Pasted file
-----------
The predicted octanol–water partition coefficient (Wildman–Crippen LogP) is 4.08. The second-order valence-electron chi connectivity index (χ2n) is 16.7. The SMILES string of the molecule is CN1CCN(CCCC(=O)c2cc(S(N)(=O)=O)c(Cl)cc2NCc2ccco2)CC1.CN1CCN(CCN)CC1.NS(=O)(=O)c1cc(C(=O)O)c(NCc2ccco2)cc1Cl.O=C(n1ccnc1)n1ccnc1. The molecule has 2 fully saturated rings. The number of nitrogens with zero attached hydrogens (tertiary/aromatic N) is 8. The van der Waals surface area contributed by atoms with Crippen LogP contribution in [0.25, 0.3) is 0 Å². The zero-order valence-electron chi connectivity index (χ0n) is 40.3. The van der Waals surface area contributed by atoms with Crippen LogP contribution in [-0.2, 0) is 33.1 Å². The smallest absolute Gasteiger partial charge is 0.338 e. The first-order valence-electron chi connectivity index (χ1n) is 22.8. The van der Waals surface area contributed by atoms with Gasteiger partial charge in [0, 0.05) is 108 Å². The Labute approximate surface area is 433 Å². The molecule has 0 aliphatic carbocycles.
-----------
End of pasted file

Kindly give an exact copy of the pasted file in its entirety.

The predicted octanol–water partition coefficient (Wildman–Crippen LogP) is 4.08. The second-order valence-electron chi connectivity index (χ2n) is 16.7. The SMILES string of the molecule is CN1CCN(CCCC(=O)c2cc(S(N)(=O)=O)c(Cl)cc2NCc2ccco2)CC1.CN1CCN(CCN)CC1.NS(=O)(=O)c1cc(C(=O)O)c(NCc2ccco2)cc1Cl.O=C(n1ccnc1)n1ccnc1. The molecule has 2 fully saturated rings. The number of nitrogens with zero attached hydrogens (tertiary/aromatic N) is 8. The van der Waals surface area contributed by atoms with Crippen LogP contribution in [0.25, 0.3) is 0 Å². The zero-order valence-electron chi connectivity index (χ0n) is 40.3. The van der Waals surface area contributed by atoms with Crippen LogP contribution in [-0.2, 0) is 33.1 Å². The smallest absolute Gasteiger partial charge is 0.338 e. The first-order valence-electron chi connectivity index (χ1n) is 22.8. The van der Waals surface area contributed by atoms with Gasteiger partial charge in [0, 0.05) is 108 Å². The Labute approximate surface area is 433 Å². The molecule has 0 aliphatic carbocycles.